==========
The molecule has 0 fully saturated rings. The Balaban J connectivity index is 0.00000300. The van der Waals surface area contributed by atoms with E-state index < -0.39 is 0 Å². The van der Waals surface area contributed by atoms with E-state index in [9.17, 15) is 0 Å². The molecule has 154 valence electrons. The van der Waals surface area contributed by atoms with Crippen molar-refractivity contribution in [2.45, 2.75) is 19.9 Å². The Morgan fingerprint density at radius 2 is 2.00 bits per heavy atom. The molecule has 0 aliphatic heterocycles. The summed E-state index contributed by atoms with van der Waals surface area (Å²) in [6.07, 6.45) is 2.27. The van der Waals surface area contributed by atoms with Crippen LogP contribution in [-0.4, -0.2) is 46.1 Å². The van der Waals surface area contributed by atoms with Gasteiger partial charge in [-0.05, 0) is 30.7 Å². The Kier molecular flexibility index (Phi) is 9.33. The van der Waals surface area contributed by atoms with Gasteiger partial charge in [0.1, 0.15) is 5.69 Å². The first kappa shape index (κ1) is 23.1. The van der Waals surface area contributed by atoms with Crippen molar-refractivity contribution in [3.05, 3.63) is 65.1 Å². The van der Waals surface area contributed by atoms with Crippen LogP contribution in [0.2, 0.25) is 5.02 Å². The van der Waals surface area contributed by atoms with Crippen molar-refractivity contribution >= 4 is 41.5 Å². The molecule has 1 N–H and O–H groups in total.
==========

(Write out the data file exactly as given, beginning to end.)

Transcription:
The molecule has 0 fully saturated rings. The Balaban J connectivity index is 0.00000300. The van der Waals surface area contributed by atoms with E-state index < -0.39 is 0 Å². The van der Waals surface area contributed by atoms with E-state index in [9.17, 15) is 0 Å². The molecule has 154 valence electrons. The van der Waals surface area contributed by atoms with Crippen molar-refractivity contribution in [2.45, 2.75) is 19.9 Å². The Morgan fingerprint density at radius 2 is 2.00 bits per heavy atom. The molecule has 0 aliphatic heterocycles. The summed E-state index contributed by atoms with van der Waals surface area (Å²) in [6.07, 6.45) is 2.27. The van der Waals surface area contributed by atoms with Crippen LogP contribution in [-0.4, -0.2) is 46.1 Å². The van der Waals surface area contributed by atoms with Gasteiger partial charge in [-0.05, 0) is 30.7 Å². The Kier molecular flexibility index (Phi) is 9.33. The van der Waals surface area contributed by atoms with Gasteiger partial charge in [0.1, 0.15) is 5.69 Å². The first kappa shape index (κ1) is 23.1. The van der Waals surface area contributed by atoms with Crippen molar-refractivity contribution in [3.05, 3.63) is 65.1 Å². The van der Waals surface area contributed by atoms with Crippen LogP contribution in [0.2, 0.25) is 5.02 Å². The van der Waals surface area contributed by atoms with Crippen molar-refractivity contribution >= 4 is 41.5 Å². The molecule has 1 N–H and O–H groups in total.